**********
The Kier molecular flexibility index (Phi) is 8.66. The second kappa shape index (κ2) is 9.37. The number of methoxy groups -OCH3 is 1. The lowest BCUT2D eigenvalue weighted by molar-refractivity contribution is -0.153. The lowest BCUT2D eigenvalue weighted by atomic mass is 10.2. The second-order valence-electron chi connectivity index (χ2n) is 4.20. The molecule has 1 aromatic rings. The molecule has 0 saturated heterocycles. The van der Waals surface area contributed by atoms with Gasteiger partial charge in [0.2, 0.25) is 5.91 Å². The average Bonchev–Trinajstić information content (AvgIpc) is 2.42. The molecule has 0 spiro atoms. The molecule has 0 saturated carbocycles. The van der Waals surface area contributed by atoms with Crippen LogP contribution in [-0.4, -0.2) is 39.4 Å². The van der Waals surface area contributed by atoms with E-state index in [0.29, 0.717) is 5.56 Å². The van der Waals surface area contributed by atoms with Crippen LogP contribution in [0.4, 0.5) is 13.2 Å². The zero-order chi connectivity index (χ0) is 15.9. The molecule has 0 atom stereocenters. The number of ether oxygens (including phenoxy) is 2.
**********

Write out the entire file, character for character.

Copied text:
The Kier molecular flexibility index (Phi) is 8.66. The second kappa shape index (κ2) is 9.37. The number of methoxy groups -OCH3 is 1. The lowest BCUT2D eigenvalue weighted by molar-refractivity contribution is -0.153. The lowest BCUT2D eigenvalue weighted by atomic mass is 10.2. The second-order valence-electron chi connectivity index (χ2n) is 4.20. The molecule has 1 aromatic rings. The molecule has 0 saturated heterocycles. The van der Waals surface area contributed by atoms with Gasteiger partial charge in [0.2, 0.25) is 5.91 Å². The average Bonchev–Trinajstić information content (AvgIpc) is 2.42. The molecule has 0 spiro atoms. The molecule has 0 saturated carbocycles. The van der Waals surface area contributed by atoms with Crippen LogP contribution in [-0.4, -0.2) is 39.4 Å². The van der Waals surface area contributed by atoms with E-state index in [0.29, 0.717) is 5.56 Å². The van der Waals surface area contributed by atoms with Crippen LogP contribution in [0.4, 0.5) is 13.2 Å². The zero-order chi connectivity index (χ0) is 15.9. The molecule has 0 atom stereocenters. The number of ether oxygens (including phenoxy) is 2.